The participants used the meditations a mean of 17.18(SD, 8.69) times. Paired t tests found significant presurvey to postsurvey improvements for CF/burnout (P < .05) and interoceptive awareness (P < .001). Participation significantly heightened perceived ability and propensity to direct attention to bodily sensations, increased awareness of physical sensations’ connections to emotions, and increased active body listening. The technology-assisted yoga therapy meditation program successfully motivated providers to meditate. The program required minimal time yet seemed to reduce CF/burnout and improve emotional awareness and self-regulation by heightening attention to present-moment bodily sensations.

Full reference: Heeter, C. et al. (2017) Effects of a Technology-Assisted Meditation Program on Healthcare Providers’ Interoceptive Awareness, Compassion Fatigue, and Burnout. Journal of Hospice & Palliative Nursing. Volume 19 (Issue 4) pp. 314–322

Women Benefit More Than Men in Response to College-based Meditation Training

Rojiani, R. et al. Frontiers in Psychology | Published online: 20th April 2017


Objectives: While recent literature has shown that mindfulness training has positive effects on treating anxiety and depression, there has been virtually no research investigating whether effects differ across genders—despite the fact that men and women differ in clinically significant ways. The current study investigated whether college-based meditation training had different effects on negative affect for men and women.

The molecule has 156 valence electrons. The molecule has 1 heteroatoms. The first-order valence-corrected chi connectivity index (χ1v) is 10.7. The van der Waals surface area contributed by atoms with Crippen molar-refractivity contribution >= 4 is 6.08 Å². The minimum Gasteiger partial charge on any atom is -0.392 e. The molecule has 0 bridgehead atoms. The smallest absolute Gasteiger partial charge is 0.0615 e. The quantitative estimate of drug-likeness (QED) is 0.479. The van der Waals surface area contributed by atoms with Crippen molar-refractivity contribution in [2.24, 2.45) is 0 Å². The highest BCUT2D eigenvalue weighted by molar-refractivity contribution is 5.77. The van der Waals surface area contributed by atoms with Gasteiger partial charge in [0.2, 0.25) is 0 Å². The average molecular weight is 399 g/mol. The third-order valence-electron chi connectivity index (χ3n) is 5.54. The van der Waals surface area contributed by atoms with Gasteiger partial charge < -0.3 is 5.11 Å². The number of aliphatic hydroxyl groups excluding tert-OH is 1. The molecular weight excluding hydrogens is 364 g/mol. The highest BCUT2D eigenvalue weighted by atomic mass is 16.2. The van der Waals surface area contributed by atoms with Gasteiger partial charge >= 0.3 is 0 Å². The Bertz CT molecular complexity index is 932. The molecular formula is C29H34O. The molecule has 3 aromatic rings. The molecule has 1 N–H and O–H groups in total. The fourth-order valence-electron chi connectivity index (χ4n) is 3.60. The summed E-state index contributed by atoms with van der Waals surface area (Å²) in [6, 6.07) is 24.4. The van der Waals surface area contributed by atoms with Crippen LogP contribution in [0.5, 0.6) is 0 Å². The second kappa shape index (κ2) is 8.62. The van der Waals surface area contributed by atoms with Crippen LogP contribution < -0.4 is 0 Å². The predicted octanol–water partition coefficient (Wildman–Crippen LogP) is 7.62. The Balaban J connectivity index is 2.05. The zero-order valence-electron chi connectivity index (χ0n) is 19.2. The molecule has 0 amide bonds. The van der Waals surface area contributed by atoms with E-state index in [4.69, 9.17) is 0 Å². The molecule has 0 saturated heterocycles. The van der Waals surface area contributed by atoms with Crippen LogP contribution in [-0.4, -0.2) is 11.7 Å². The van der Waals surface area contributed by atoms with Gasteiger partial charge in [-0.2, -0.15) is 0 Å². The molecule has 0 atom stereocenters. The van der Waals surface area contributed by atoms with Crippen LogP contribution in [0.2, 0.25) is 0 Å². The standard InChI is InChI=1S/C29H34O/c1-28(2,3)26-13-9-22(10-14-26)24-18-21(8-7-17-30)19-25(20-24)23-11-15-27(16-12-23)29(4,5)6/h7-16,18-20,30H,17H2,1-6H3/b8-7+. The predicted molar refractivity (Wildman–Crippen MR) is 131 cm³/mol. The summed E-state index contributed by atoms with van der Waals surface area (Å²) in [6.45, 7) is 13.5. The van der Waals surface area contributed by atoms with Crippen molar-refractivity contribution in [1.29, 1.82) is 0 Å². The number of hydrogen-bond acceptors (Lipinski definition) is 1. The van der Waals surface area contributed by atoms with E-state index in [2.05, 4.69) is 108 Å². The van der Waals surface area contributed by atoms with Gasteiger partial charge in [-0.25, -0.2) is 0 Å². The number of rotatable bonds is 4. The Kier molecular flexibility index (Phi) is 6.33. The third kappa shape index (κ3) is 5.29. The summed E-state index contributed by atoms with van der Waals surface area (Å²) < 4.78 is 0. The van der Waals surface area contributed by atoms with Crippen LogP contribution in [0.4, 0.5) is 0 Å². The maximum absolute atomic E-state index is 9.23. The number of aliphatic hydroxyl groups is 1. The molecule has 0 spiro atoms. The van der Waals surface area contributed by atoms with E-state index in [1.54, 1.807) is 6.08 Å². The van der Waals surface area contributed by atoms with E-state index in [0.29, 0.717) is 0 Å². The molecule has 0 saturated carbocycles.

Conclusion: These findings suggest that women may have more favorable responses than men to school-based mindfulness training, and that the effectiveness of mindfulness-based interventions may be maximized by gender-specific modifications.

Read the full article here

Mindfulness meditation versus relaxation therapy in the management of tinnitus.

Arif, M. et al. The Journal of Laryngology & Otology | Published online: 30 March 2017


Psychotherapeutic interventions have been adopted effectively in the management of tinnitus for a long time. This study compared mindfulness meditation and relaxation therapy for management of tinnitus.

This study suggests that although both mindfulness meditation and relaxation therapy are effective in the management of tinnitus, mindfulness meditation is superior to relaxation therapy.

Read the full abstract here

Mindfulness Meditation for Chronic Pain: Systematic Review and Meta-analysis

Hilton, L. et al. (2017) Annals of Behavioral Medicine. 51(2) pp. 199–213


Background: Chronic pain patients increasingly seek treatment through mindfulness meditation. This study aims to synthesize evidence on efficacy and safety of mindfulness meditation interventions for the treatment of chronic pain in adults.

Conclusions: While mindfulness meditation improves pain and depression symptoms and quality of life, additional well-designed, rigorous, and large-scale RCTs are needed to decisively provide estimates of the efficacy of mindfulness meditation for chronic pain.

Read the full article here